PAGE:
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Winter Edition
Volume 96, Number 4

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Bob Dylan, one of the most influential popular musicians in history, performed in Brubaker Auditorium this fall.
Bob Dylan, one of the most influential popular musicians in history, performed in Brubaker Auditorium this fall.
Bob Dylan headlines students’ concert series
Folk-rock legend’s performance furthers campus dialogue about Christianity and popular culture

Bob Dylan, one of the most important figures in popular music during the last 45 years, performed at Messiah College this fall. On November 6, more than 1,600 jubilant fans crowded into Brubaker Auditorium to hear this cultural icon perform live. The sold-out concert was part of Dylan’s national tour of colleges and universities, which included institutions such as Purdue University, Harvard University, and the University of Pittsburgh.

The Student Activities Board (SAB), a subgroup of the Student Government Association, invited Dylan to perform on campus, selecting him for his significant cultural influence, artistic merit, and the truth communicated in his songs. “SAB wants to bring in the best that popular culture has to offer,” said SAB advisor Jeff Rioux in The Swinging Bridge student newspaper. “Getting Bob Dylan to perform in concert would be as big as getting T. S. Eliot to read his poetry on campus.”

SAB, whose mission is to educate and build community through art and entertainment, brings a variety of Christian and secular entertainers to campus in order to promote dialogue about Christianity and popular culture. This fall, students also enjoyed performances by Last Tuesday, Sara Groves, Pedro the Lion, Ben Kweller, and the Innocence Mission. To complement Dylan’s concert, SAB hosted a variety of activities: an open mike night featuring members of the Messiah College community performing covers of popular Dylan songs; a presentation on Dylan’s spiritual development by Scott Marshall, author of Restless Pilgrim: The Spiritual Journey of Bob Dylan; and an after-concert celebration and discussion of Dylan’s significance in popular culture.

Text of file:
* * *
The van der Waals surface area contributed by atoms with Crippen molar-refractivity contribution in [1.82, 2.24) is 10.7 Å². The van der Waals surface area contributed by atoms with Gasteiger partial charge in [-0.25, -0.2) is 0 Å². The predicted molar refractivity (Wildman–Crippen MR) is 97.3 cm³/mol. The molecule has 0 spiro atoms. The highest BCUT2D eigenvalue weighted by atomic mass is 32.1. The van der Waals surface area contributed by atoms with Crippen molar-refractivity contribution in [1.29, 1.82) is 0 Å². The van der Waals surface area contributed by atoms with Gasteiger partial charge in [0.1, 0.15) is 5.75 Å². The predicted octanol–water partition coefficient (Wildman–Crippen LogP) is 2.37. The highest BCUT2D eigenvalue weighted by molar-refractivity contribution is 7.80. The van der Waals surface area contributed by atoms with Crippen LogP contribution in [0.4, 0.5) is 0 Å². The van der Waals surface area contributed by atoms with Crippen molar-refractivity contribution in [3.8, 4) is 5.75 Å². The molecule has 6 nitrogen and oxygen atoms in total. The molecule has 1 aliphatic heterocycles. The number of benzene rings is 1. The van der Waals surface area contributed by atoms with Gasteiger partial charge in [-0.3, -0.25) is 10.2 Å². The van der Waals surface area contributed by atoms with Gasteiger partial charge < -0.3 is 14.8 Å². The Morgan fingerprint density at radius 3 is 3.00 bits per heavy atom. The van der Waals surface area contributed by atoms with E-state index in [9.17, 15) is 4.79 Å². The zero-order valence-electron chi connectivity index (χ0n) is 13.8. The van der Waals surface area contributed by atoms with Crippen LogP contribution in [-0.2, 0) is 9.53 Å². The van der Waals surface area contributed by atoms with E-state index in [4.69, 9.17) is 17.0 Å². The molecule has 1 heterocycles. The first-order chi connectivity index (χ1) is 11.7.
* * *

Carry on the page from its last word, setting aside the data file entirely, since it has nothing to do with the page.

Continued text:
As an artist, Dylan has influenced many musicians, including the Beatles; performed at the March on Washington when Martin Luther King, Jr., delivered his “I Have a Dream” speech; composed and sang “Like a Rolling Stone,” a hit that Rolling Stone magazine hailed as the greatest rock and roll song of all time; and has been nominated for the past seven years for the Nobel Prize in Literature.

Dylan also pioneered many “firsts” in the global music realm—including being the first artist to release a song that broke the barrier of the traditional three-minute length, and being the first to use his album covers as a form of serious artistic expression. He has performed for presidents and a pope. Dylan was recognized nationally for his achievements when he was awarded the Kennedy Center Honors in 1997.

For some students, the opportunity to see Bob Dylan perform at Messiah College marks a cultural highlight of their college years. “Dylan’s visit to Messiah has been the most important cultural event to happen during my time as a student,” says Sarah Adams, editor of The Swinging Bridge, Messiah’s student newspaper. “I love the way that he sings humble songs that are gilded with some of the most poetic and playful language that we’ve ever seen. While Dylan is very private about any decisions of faith that he may or may not have made, he still presents us with songs and lyrics that reflect the truth of life as it really happens, which is the most valuable subject matter for any writing.”
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